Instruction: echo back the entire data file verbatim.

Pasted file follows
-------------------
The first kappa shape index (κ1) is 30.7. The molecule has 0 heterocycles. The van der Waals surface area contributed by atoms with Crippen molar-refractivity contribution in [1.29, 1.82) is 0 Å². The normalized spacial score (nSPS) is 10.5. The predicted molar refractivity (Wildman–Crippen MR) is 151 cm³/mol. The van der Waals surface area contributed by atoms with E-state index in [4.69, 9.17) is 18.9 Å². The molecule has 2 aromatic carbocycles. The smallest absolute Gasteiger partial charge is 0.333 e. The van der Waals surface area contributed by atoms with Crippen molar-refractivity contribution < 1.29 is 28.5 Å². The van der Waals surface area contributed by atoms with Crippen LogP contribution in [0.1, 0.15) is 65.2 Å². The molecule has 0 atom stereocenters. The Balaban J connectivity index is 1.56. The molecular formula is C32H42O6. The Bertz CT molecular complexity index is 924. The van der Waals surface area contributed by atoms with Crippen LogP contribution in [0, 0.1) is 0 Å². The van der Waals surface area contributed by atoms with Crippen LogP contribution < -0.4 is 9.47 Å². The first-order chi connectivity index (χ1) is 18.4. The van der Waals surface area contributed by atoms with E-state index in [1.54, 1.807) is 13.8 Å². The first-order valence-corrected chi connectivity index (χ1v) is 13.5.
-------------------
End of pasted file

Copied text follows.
The first kappa shape index (κ1) is 30.7. The molecule has 0 heterocycles. The van der Waals surface area contributed by atoms with Crippen molar-refractivity contribution in [1.29, 1.82) is 0 Å². The normalized spacial score (nSPS) is 10.5. The predicted molar refractivity (Wildman–Crippen MR) is 151 cm³/mol. The van der Waals surface area contributed by atoms with E-state index in [4.69, 9.17) is 18.9 Å². The molecule has 2 aromatic carbocycles. The smallest absolute Gasteiger partial charge is 0.333 e. The van der Waals surface area contributed by atoms with Crippen molar-refractivity contribution < 1.29 is 28.5 Å². The van der Waals surface area contributed by atoms with Crippen LogP contribution in [0.1, 0.15) is 65.2 Å². The molecule has 0 atom stereocenters. The Balaban J connectivity index is 1.56. The molecular formula is C32H42O6. The Bertz CT molecular complexity index is 924. The van der Waals surface area contributed by atoms with Crippen LogP contribution in [0, 0.1) is 0 Å². The van der Waals surface area contributed by atoms with Crippen LogP contribution < -0.4 is 9.47 Å². The first-order chi connectivity index (χ1) is 18.4. The van der Waals surface area contributed by atoms with E-state index in [1.54, 1.807) is 13.8 Å². The first-order valence-corrected chi connectivity index (χ1v) is 13.5.